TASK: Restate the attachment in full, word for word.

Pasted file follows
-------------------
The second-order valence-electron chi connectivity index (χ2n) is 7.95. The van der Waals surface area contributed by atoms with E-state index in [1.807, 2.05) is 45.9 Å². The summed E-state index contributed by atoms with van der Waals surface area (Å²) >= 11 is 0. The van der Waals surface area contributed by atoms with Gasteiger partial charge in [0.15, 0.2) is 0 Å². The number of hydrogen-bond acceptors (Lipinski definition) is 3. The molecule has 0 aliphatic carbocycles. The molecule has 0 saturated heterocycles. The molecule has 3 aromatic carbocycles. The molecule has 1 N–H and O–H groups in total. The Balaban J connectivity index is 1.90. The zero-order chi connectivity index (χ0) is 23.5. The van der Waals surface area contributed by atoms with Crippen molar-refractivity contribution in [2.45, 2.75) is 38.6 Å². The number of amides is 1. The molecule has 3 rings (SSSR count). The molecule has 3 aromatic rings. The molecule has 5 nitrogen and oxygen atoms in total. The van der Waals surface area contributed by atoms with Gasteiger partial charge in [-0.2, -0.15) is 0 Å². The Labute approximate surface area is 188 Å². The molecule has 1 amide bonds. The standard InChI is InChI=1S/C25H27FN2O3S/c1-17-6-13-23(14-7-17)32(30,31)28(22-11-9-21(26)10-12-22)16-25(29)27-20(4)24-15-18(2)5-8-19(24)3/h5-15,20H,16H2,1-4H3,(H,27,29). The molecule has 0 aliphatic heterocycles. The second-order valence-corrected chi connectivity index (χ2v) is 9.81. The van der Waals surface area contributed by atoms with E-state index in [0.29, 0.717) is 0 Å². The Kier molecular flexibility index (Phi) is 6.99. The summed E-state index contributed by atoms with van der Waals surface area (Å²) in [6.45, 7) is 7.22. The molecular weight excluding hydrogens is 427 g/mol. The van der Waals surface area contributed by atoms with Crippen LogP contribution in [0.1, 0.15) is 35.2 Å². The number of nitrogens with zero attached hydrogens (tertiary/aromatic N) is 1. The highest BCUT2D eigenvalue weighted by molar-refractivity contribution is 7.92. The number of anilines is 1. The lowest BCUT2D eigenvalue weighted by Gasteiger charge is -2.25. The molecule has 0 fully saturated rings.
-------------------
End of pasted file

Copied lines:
The second-order valence-electron chi connectivity index (χ2n) is 7.95. The van der Waals surface area contributed by atoms with E-state index in [1.807, 2.05) is 45.9 Å². The summed E-state index contributed by atoms with van der Waals surface area (Å²) >= 11 is 0. The van der Waals surface area contributed by atoms with Gasteiger partial charge in [0.15, 0.2) is 0 Å². The number of hydrogen-bond acceptors (Lipinski definition) is 3. The molecule has 0 aliphatic carbocycles. The molecule has 0 saturated heterocycles. The molecule has 3 aromatic carbocycles. The molecule has 1 N–H and O–H groups in total. The Balaban J connectivity index is 1.90. The zero-order chi connectivity index (χ0) is 23.5. The van der Waals surface area contributed by atoms with Crippen molar-refractivity contribution in [2.45, 2.75) is 38.6 Å². The number of amides is 1. The molecule has 3 rings (SSSR count). The molecule has 3 aromatic rings. The molecule has 5 nitrogen and oxygen atoms in total. The van der Waals surface area contributed by atoms with Gasteiger partial charge in [-0.2, -0.15) is 0 Å². The Labute approximate surface area is 188 Å². The molecule has 1 amide bonds. The standard InChI is InChI=1S/C25H27FN2O3S/c1-17-6-13-23(14-7-17)32(30,31)28(22-11-9-21(26)10-12-22)16-25(29)27-20(4)24-15-18(2)5-8-19(24)3/h5-15,20H,16H2,1-4H3,(H,27,29). The molecule has 0 aliphatic heterocycles. The second-order valence-corrected chi connectivity index (χ2v) is 9.81. The van der Waals surface area contributed by atoms with E-state index in [0.29, 0.717) is 0 Å². The Kier molecular flexibility index (Phi) is 6.99. The summed E-state index contributed by atoms with van der Waals surface area (Å²) in [6.45, 7) is 7.22. The molecular weight excluding hydrogens is 427 g/mol. The van der Waals surface area contributed by atoms with Crippen LogP contribution in [0.1, 0.15) is 35.2 Å². The number of nitrogens with zero attached hydrogens (tertiary/aromatic N) is 1. The highest BCUT2D eigenvalue weighted by molar-refractivity contribution is 7.92. The number of anilines is 1. The lowest BCUT2D eigenvalue weighted by Gasteiger charge is -2.25. The molecule has 0 fully saturated rings.